We draw on three sources of data: first, focus groups in four counties to understand farmer challenges and decision-making; second, surveys of Wyoming alfalfa farmers to gather information about growers' perceptions of pests and farm characteristics; and third, samples from production fields capturing the prevalence of pests and naturally-occurring biological pest control. For our social data, elaborated below, we chose to conduct focus groups because this method is especially good at illuminating participant perspectives, giving priority to their language and concepts and their framework for understanding the world (Kitzinger, 1994). Focus groups are generative and collaborative, and therefore they are less centered on individuals but instead on information-sharing where participants provide an audience for one another. Researchers are able to observe discussion and shared meanings. Survey data on the other hand allow more generalizable insight. However, this breadth comes at the expense of depth. Questionnaires then allow the collation of individual responses and discernment of patterns. Ideally, samples are representative of the populations from which they are drawn which allows a baseline understanding of trends. The overall project—including the survey and focus groups—was reviewed and approved by the University of Wyoming Institutional Review Board on November 14, 2013. Finally, we collected samples from production fields to provide biological evidence of the prevalence of biological pest control. We summarize the overall project design, a concurrent mixed-methods design including social and biological data, in Figure 2.
Figure 2. Overview of mixed-methods research design and outcomes for overall project on alfalfa insect pest management in Wyoming.
Focus Group Data
Our focus groups served two purposes: first, to generate important interactional information on insect pests and management strategies in their own right, and second, to validate the survey instrument which would be administered to the population of alfalfa growers in the state. As such, we strategically selected four Wyoming counties with variation in markets and production circumstances, including diversity in end-use market (e.g., hay vs. seed).
We conducted focus groups in Spring 2014 and Fall 2015 in four counties in Wyoming (Table 1). Informed consent was obtained from all individual participants included in the study and we have assigned pseudonyms to both the counties and the individual growers to protect grower privacy. We chose to conduct these focus groups in counties across the state to include diversity in field size, markets, and agronomic conditions. We relied on a county-based Extension educator to help recruit producers, seeking diversity along farm characteristics and experience among participants. A short survey administered before the focus group gathered information about the growers and their operations (Table 1). In the focus groups, we asked questions about grower experiences, insects pests, information seeking, and management strategies. Each focus group was audiorecorded, transcribed, and the data analyzed thematically.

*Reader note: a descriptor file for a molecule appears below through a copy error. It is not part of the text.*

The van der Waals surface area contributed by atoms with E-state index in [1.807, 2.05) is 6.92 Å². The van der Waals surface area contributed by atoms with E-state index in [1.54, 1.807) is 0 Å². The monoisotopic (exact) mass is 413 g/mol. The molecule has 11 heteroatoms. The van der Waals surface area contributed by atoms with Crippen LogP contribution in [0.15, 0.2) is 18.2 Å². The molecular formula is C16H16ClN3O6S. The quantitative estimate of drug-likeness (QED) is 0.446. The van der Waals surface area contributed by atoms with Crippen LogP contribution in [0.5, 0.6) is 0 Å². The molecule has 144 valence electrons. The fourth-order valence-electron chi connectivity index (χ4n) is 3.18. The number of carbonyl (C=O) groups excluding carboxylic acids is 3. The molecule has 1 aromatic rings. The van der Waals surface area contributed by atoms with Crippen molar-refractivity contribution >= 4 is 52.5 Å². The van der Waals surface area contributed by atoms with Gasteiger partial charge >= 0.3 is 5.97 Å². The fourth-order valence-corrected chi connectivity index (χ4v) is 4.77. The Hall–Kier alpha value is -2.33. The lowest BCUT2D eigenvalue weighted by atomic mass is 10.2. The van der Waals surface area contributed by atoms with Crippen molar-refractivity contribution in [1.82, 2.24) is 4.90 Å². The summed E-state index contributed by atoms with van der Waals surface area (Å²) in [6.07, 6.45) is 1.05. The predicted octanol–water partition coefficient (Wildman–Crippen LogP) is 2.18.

We designed and administered a survey (Supplementary Material) via the United States Department of Agriculture-National Agricultural Statistics Service (USDA-NASS) which had a master list of alfalfa producers in Wyoming. We designed the survey instrument to examine the priorities and perceptions of Wyoming alfalfa producers with a focus on insect pests, particularly to establish a baseline for this group as no systematic information had been collected prior to our study despite the importance of this crop in the state. The survey included questions about respondents' socio-demographic characteristics; farm size, production, and output; alfalfa insect pests and pest management; and questions about respondents' social networks. We sought feedback from four Extension professionals when crafting our survey instrument. We then piloted the survey with a focus group consisting of six alfalfa producers (East County in Table 1).